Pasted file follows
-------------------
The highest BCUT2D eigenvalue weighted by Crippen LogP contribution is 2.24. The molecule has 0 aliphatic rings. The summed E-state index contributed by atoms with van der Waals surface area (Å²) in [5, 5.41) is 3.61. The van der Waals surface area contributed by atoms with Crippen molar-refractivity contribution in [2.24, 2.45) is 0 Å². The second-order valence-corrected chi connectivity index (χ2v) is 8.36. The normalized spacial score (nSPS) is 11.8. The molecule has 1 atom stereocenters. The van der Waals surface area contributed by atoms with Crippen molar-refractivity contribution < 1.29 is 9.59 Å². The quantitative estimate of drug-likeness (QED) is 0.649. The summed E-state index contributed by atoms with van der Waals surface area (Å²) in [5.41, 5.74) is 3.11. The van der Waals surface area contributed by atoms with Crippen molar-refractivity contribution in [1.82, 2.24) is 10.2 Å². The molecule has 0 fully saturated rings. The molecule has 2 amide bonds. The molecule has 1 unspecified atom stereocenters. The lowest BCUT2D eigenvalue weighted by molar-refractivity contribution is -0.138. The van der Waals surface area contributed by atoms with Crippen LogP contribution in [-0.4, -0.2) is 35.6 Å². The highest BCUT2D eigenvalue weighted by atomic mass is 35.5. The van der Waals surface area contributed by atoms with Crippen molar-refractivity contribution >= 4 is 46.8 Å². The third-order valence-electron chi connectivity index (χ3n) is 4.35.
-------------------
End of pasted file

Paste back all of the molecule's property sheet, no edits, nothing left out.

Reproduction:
The highest BCUT2D eigenvalue weighted by Crippen LogP contribution is 2.24. The molecule has 0 aliphatic rings. The summed E-state index contributed by atoms with van der Waals surface area (Å²) in [5, 5.41) is 3.61. The van der Waals surface area contributed by atoms with Crippen molar-refractivity contribution in [2.24, 2.45) is 0 Å². The second-order valence-corrected chi connectivity index (χ2v) is 8.36. The normalized spacial score (nSPS) is 11.8. The molecule has 1 atom stereocenters. The van der Waals surface area contributed by atoms with Crippen molar-refractivity contribution < 1.29 is 9.59 Å². The quantitative estimate of drug-likeness (QED) is 0.649. The summed E-state index contributed by atoms with van der Waals surface area (Å²) in [5.41, 5.74) is 3.11. The van der Waals surface area contributed by atoms with Crippen molar-refractivity contribution in [1.82, 2.24) is 10.2 Å². The molecule has 0 fully saturated rings. The molecule has 2 amide bonds. The molecule has 1 unspecified atom stereocenters. The lowest BCUT2D eigenvalue weighted by molar-refractivity contribution is -0.138. The van der Waals surface area contributed by atoms with Crippen LogP contribution in [-0.4, -0.2) is 35.6 Å². The highest BCUT2D eigenvalue weighted by atomic mass is 35.5. The van der Waals surface area contributed by atoms with Crippen molar-refractivity contribution >= 4 is 46.8 Å². The third-order valence-electron chi connectivity index (χ3n) is 4.35.